review of a new book about Saints John Fisher and Thomas More in the National Catholic Register:
St. Thomas More shares a feast with St. John Fisher on the date of the cardinal-bishop’s death on June 22 (in 1535). Yet, probably because, as author Robert Conrad Jr. says, Fisher’s virtues aren’t celebrated in an award-winning movie like A Man for All Seasons, he has been somewhat eclipsed by More. In John Fisher and Thomas More: Keeping Their Souls While Losing Their Heads, Conrad attempts to redress this injustice in a very personal way, exploring both Fisher’s and More’s responses to Henry VIII’s usurpation of ecclesial authority in England. Throughout the book, Gardner holds both men up as models for us to follow in courage, fidelity, integrity, piety, Christian joy, perseverance and other virtues. Instead of offering a chronological dual biography, he presents a series of 12 vignettes in both men’s lives to demonstrate their practice of these virtues, culminating in their martyrdoms.
In keeping with his effort to highlight St. John Fisher as well St. Thomas More, Conrad begins his series of anecdotes in Chapter 1 on “Conscience” with Bishop John Fisher’s forthright refusal to be coerced into agreeing with the rest of the English bishops in support of Henry VIII’s actions. Conrad highlights the courage of Fisher, not taking the easy way out when the archbishop of Canterbury, William Warham, declared the unanimous agreement of the bishops with Henry VIII at the Legatine Court in 1529: Bishop Fisher denies he signed the document, he denies his signature on the document is authentic, and he denies that he agrees with the document. Neither Warham’s embarrassment nor Henry VIII’s impatience dissuade him. As Conrad concludes, Fisher “spoke with strength to power nonetheless” (p. 16). . . .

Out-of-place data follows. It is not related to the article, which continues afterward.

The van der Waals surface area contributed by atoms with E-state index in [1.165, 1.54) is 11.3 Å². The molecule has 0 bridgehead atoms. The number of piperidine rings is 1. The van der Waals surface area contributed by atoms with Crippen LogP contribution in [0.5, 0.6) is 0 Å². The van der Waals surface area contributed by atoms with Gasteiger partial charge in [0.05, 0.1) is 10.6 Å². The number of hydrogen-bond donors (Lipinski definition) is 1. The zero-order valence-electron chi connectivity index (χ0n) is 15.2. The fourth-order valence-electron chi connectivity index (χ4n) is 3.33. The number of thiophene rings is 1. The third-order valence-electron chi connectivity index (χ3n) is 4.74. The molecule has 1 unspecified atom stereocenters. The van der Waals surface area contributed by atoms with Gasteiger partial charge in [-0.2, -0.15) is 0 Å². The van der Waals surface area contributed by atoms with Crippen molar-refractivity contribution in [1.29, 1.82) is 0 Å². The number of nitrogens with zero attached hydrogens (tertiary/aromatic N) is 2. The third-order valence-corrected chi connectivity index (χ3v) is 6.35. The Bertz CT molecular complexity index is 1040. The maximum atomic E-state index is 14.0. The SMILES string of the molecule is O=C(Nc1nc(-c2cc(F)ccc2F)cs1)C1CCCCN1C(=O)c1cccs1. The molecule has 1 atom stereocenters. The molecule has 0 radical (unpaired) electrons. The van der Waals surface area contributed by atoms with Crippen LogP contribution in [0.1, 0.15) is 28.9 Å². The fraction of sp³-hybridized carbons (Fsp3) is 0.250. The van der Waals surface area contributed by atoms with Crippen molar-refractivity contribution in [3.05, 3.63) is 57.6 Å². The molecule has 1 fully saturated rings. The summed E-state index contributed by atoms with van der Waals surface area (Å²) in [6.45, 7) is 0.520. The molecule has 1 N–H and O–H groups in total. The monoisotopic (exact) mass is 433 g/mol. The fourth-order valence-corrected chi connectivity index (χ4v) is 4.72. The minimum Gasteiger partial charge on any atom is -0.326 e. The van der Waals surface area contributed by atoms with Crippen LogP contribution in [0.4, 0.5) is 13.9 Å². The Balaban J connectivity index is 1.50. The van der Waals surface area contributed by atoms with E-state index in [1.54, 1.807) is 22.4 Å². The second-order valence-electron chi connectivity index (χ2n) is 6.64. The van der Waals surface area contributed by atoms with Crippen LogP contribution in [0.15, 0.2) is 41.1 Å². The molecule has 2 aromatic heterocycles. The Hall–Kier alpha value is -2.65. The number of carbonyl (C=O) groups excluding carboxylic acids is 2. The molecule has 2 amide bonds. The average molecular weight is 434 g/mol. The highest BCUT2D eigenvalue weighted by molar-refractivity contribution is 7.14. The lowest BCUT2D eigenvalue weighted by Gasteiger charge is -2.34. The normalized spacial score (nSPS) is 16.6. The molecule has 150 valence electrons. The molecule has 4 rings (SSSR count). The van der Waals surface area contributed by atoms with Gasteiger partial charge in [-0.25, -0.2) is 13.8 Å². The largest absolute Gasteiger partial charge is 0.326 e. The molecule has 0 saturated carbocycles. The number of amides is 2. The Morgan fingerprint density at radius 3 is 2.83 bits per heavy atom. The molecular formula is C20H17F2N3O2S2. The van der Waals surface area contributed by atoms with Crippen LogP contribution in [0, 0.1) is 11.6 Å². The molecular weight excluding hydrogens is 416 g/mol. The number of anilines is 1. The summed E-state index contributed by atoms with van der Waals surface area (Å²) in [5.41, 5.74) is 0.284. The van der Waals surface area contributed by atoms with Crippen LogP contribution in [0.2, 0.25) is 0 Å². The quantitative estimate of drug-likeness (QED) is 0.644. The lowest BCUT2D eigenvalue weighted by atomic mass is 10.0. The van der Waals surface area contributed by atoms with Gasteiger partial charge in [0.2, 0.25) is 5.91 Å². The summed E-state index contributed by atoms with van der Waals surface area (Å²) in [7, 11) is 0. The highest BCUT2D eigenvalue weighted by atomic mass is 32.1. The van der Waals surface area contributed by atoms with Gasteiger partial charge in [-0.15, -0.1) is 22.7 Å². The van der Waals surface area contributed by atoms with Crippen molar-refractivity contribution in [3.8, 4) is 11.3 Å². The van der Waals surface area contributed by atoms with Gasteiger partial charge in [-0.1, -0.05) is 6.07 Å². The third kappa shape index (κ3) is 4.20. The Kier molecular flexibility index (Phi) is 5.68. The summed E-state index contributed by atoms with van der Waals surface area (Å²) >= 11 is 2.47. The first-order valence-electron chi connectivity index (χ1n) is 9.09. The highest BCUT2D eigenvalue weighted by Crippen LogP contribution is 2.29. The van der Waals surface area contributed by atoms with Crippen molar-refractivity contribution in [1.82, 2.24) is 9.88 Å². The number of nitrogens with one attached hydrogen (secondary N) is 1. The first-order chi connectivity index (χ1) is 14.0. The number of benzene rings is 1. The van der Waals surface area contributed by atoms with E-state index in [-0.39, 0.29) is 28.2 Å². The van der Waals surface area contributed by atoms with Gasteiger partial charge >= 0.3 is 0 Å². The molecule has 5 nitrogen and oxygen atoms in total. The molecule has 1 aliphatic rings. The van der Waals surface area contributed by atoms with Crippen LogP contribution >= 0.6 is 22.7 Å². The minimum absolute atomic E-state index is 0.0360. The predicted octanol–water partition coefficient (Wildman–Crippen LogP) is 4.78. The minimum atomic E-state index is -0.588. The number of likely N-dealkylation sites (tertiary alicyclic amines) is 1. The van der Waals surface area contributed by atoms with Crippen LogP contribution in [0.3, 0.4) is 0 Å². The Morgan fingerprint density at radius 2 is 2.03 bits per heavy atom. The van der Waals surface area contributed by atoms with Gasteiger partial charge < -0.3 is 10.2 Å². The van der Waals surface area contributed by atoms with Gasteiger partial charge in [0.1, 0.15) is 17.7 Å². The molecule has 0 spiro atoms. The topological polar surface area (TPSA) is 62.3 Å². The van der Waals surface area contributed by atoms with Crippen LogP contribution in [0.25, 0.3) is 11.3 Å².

Please read the rest there.
Judge Conrad's book demonstrates once again the impact of these saints' lives upon us today. The example of their lives, not just their deaths, inspire us every day.
Pause to consider that on this day, January 1, 1535 (although they weren't really celebrating the New Year as we are today), 487 years ago, they were imprisoned in the Tower of London, with cold stone walls about them, and yet we know that their thoughts were still about Jesus and the salvation He won for us! Their faith, though tested, was true and they were strong in hope and love.
(Our outdoor Creche for Christmas 2017/2018)